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Some decorators should only be used in the outermost layer.

A decorator that augments the original function and add a configure parameter is one example.

from functools import wraps

def special_case(f):
    @wraps(f)
    def _(a, b, config_x=False):
        if config_x:
           print "Special case here"
           return
        return f(a, b)

How can I avoid decorators like this getting decorated by another decorator?

EDIT

It is really disgusting to let everyone trying to apply a new decorator worry about the application order.

So, is it possible to avoid this kind of situation? Is it possible to add a config option without introducing a new parameter?

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Why exactly do you want to avoid adding another parameter? I edited my answer to give one solution for Python 3, but beyond that you'll need to explain more about what you see as the problem. People will always have to read the documentation to understand how to use your functions. Documenting when and how to use a function (decorator or otherwise) is standard procedure. –  BrenBarn Sep 4 '12 at 3:14
    
@BrenBarn IMHO, documenting is the easier part of the problem. I am trying to avoid polluting the decorator chain, and if it's practically unavoidable, I want to make it fail loudly so that the others who try to add new decorators would know what caused the "take 2 arguments at most" TypeError. –  satoru Sep 4 '12 at 3:21
    
See my edited answer for some more information. The thing is that passing arguments explicitly to the wrapped function (like f(a, b)) is usually a bad idea for this reason. Decorators should generall accept variable arguments and pass on all the ones they don't use. –  BrenBarn Sep 4 '12 at 3:34
    
@BrenBarn Thanks. I would consider it a good practice not to introduce named parameter in a decorator. –  satoru Sep 4 '12 at 3:37

2 Answers 2

up vote 1 down vote accepted

Normally, when one write a decorator to be used generically, one does not estrict the number or name of arguments for the function it is wrapping.

Most decorators out there accept a list o positional arguments, and amapping of keyword arguments as parameters for their wrapper, and pass those, as received, to the decorated function:

def deco(func):
   def wrapper(*args, **kwargs):
       ... decorator stuff here ...
       return func(*args, **kwargs)

Threfore, if the decorator is to receive a parameter that it should "consume" - like the config_x you mention, all you have to do is to document it, have it as a keyword parameter, and pick it from kwargs. To avoid name clashes on parameters, one can, for example, prefix this parameter name with the decorator's own name or other distinct name:

def deco(func):
   def wrapper(*args, **kwargs):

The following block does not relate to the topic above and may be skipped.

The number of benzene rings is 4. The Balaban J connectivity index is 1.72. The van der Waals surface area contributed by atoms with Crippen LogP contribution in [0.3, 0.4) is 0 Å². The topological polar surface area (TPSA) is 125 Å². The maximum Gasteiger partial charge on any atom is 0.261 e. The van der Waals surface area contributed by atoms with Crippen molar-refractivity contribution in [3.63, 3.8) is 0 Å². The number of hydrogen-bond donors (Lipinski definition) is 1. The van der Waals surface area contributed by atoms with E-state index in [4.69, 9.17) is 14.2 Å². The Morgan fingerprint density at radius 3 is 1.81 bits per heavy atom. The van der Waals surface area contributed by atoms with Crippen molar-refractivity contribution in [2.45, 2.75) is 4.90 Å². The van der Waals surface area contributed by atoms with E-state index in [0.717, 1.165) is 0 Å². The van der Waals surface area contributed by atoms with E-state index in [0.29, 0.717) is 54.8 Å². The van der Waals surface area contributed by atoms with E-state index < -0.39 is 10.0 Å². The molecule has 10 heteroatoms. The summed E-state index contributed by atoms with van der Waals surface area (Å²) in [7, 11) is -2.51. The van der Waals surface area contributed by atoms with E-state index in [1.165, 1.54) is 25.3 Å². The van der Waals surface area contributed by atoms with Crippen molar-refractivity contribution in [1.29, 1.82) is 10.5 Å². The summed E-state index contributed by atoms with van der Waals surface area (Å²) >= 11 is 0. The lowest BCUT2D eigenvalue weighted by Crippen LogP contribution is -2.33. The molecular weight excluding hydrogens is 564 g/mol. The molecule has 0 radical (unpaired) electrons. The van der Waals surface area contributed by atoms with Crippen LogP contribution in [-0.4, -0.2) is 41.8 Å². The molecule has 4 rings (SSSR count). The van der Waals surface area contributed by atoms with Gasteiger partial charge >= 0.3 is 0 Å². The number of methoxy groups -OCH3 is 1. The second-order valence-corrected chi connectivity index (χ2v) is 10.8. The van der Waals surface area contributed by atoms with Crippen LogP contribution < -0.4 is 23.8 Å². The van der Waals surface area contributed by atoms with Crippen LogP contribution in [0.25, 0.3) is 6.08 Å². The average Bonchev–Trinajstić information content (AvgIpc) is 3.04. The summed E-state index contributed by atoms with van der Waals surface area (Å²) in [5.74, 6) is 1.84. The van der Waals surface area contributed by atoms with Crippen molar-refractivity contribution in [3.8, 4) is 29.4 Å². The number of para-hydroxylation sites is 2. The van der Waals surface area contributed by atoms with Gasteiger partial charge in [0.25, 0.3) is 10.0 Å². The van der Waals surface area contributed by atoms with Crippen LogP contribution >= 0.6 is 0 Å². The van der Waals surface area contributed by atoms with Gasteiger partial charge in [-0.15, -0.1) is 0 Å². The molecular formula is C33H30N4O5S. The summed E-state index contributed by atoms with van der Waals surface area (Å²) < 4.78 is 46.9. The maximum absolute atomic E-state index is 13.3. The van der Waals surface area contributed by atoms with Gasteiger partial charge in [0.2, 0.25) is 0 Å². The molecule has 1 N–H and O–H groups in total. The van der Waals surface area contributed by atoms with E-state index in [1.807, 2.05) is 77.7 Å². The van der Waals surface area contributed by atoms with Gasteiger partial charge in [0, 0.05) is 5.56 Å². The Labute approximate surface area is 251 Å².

if "deco_config_x" in kwargs):
           config_x = kwargs.pop(deco_config_x)
       ... decorator stuff here ...
       return func(*args, **kwargs)

This way, the decorator may be put anywhere on a "decorator stack" - it will pick the parameter(s) addressed to it, and those bellow it won't get any stranger parameter. Theonly requirement is that your functions and decorators as a whole juts let keyword parametrs they don't know about to pass through.

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There isn't any way to stop it from being decorated. You just have to document that it needs to apply last and tell people not to use it inside another decorator.

Edit responding to your edit: In Python 3 you can give your function a keyword-only argument. This drastically reduces the impact that the change will have on existing uses of the function. Unfortunately this only works in Python 3.

Ultimately, applying a decorator to a function just means passing the decorated function as an argument to another function. There's no way for a function (or any object) to even know that it's being passed as an argument, let alone what it's being passed to. The reason you can't know about later decorators is the same reason that in an ordinary function call like f(g(x)), the function g can't know that it will later be called by f.

This is one reason writing decorators is tricky. Code that relies on heavy use of decorators that pass explicit arguments to their wrapped functions (as yours passes a and b) is inherently going to be fragile. Fortunately, a lot of the time you can write a decorator that uses *args and **kwargs so it can pass all the arguments it doesn't use along to the decorated function.

If someone takes the code you provide, and writes another decorator that explicitly accepts only a and b as arguments, and then calls the decorated function as f(a, b, True), it's their own fault if it fails. They should have known that other decorators they used might have changed the function signature.

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